And in the process of time it came to pass that Cain brought an offering of the fruit of the ground to the Lord. Abel also brought of the firstborn of his flock and of their fat. And the Lord respected Abel and his offering, But He did not respect Cain and his offering. And Cain was very angry, and his countenance fell. So the Lord said to Cain, “Why are you angry? And why has your countenance fallen? If you do well, will you not be accepted? And if you do not do well, sin lies at the door. And its desire is for you, but you should rule over it.” Gen 4:3-7
Apparently there was a right and wrong way to bring offerings to the Lord, and Cain and Abel both knew it. I say that, because first of all, later in Torah the Lord gives detailed instructions on the acceptable offering which makes the worshiper acceptable in His sight (Lev 1 and following). So we learn that there are acceptable and unacceptable offerings.
Second of all, the Lord says to Cain, after his offering was rejected, “If you do well, will you not be accepted?” In other words, “Did you desire for Me to accept your offering, Cain? Then bring an acceptable offering.” The boys had to know what was acceptable and unacceptable, or else the Lord’s response to Cain would have been unjust.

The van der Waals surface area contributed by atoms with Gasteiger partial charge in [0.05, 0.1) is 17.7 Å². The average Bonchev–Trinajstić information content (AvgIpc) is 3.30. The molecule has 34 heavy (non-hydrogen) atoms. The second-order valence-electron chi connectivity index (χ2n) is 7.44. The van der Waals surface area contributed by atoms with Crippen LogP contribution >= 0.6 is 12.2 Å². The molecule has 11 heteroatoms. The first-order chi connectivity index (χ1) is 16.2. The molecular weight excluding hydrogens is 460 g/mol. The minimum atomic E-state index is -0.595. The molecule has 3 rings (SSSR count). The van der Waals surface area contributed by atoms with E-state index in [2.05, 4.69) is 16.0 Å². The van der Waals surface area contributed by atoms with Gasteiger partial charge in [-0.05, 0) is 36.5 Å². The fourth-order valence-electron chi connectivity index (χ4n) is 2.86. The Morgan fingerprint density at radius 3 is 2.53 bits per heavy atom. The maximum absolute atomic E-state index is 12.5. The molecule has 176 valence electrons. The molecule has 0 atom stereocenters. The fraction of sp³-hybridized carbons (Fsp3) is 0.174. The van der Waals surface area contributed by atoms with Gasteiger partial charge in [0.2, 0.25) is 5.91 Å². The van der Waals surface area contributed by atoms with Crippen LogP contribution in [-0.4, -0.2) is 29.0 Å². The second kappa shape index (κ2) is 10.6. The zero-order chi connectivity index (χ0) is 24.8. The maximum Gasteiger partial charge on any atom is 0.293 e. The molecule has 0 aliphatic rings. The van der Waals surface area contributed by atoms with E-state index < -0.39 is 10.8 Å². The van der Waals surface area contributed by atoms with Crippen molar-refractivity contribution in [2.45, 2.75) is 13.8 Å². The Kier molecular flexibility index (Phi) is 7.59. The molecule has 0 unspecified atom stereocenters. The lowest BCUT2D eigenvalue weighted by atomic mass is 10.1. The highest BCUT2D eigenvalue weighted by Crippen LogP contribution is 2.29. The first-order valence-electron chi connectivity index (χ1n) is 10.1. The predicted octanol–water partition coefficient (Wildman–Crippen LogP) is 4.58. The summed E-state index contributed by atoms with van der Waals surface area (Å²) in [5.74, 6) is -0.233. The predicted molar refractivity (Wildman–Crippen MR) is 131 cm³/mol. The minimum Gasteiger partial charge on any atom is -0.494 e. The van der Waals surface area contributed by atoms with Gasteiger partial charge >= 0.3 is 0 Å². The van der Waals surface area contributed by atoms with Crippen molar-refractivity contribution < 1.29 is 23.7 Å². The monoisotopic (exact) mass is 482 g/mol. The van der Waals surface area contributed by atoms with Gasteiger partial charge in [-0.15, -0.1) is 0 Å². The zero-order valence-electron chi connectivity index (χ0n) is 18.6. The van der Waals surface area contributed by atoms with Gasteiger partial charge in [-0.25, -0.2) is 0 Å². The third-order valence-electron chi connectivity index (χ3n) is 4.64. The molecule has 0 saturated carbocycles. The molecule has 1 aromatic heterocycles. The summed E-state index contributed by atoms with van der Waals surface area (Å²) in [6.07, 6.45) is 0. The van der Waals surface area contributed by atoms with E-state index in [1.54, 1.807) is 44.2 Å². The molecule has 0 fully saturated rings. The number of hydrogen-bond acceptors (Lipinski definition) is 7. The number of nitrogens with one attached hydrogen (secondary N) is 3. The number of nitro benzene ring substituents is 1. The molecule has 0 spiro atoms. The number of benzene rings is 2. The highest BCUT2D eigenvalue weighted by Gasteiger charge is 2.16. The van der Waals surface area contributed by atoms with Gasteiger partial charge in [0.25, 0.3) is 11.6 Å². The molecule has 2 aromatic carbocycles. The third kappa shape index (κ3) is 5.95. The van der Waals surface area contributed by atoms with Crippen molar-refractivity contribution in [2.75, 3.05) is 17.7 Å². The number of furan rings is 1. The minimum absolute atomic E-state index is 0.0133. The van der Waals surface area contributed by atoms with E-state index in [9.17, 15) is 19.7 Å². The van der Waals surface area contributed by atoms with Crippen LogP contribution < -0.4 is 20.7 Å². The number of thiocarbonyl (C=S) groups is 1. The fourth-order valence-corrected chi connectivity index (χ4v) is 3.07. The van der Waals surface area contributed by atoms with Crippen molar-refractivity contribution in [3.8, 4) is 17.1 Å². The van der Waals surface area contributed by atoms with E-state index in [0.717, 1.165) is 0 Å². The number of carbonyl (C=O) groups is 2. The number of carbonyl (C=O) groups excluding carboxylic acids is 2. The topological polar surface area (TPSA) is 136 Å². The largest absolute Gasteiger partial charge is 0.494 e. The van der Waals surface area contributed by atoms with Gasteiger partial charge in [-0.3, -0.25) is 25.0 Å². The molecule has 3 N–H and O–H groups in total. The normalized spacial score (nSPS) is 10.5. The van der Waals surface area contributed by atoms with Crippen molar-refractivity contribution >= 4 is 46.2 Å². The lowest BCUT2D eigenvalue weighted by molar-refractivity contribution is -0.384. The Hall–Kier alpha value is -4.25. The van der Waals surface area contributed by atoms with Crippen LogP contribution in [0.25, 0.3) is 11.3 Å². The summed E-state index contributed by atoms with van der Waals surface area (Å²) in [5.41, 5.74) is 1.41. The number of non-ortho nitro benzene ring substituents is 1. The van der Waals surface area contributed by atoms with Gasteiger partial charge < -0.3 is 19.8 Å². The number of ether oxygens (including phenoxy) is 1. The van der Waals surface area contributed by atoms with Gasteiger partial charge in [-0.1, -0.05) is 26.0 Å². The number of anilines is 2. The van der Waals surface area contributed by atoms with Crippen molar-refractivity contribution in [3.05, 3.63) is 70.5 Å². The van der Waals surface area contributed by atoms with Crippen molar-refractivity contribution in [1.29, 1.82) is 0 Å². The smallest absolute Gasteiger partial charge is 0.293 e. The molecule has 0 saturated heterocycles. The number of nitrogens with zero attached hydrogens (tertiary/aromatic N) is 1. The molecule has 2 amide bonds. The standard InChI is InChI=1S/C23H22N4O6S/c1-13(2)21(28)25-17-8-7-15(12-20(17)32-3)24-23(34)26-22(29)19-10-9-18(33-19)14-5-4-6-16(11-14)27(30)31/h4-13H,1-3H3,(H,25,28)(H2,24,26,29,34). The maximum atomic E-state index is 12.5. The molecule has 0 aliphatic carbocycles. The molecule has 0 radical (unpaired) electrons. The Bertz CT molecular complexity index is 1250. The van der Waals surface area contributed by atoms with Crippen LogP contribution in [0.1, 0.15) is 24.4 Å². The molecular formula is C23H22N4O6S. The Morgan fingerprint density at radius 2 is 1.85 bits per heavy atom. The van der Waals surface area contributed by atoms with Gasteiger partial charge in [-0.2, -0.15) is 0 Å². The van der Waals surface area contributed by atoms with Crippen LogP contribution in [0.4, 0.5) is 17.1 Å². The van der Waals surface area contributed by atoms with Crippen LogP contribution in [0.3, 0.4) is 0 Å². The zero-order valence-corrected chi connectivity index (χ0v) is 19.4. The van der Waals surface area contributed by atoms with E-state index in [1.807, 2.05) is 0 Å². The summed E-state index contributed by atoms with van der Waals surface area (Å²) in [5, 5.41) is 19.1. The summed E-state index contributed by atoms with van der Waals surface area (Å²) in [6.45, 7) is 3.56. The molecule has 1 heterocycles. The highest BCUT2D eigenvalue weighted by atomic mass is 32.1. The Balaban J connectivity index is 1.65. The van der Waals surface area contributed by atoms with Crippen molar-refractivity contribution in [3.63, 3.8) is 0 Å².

Now I began puzzling over this as I was meditating on this chapter, and the next one. Gen 4 tells us the genealogy of Cain’s seed. He and his seed were well known, Josephus tells us, for introducing, practicing, and perfecting evils in the earth. They were the unrighteous line. Gen 5 tells us the genealogy of Seth’s seed. Seth replaced Abel as the son of righteousness, and his seed were the righteous line.
Now how do two boys from the same parents, raised in the same house, go such different directions? If seed produces fruit after its kind, then how is it that there was a good tree which produced good fruit (Abel and Seth), and a bad tree which produced bad fruit (Cain), when both trees were from the same place?
Both boys were taught the same information and expected to perform the same duty and service. But here is the difference. One son, Abel, when he got up that morning, made a choice to do well, and one son, Cain, when he got up that morning, made a choice to not do well. Abel brought an acceptable offering in accordance with his choice, and Cain did not, in accordance with his choice.
Nothing bad happened to Cain right away, as a result. The Lord gave him a warning and some good advice. When we first choose to not do well, sin lies at the door. It is we, by our choice, who open the door, which then allows sin a place to crouch. Sin, crouching at the door, engages us in a battle of wills. It desires mastery, but we must not let it rule us … we must rule it. That is another choice.
The road to a failure as big as Cain’s, the murder of his brother, is lined with a series of small choices, each one building on the other. It begins with opening our eyes in the morning, and choosing, for this day at least, to either do well or not. At any time along the way, we can get off the road of unwise choices, by choosing at the next juncture, to do well. To master sin. To not let it be the master of us.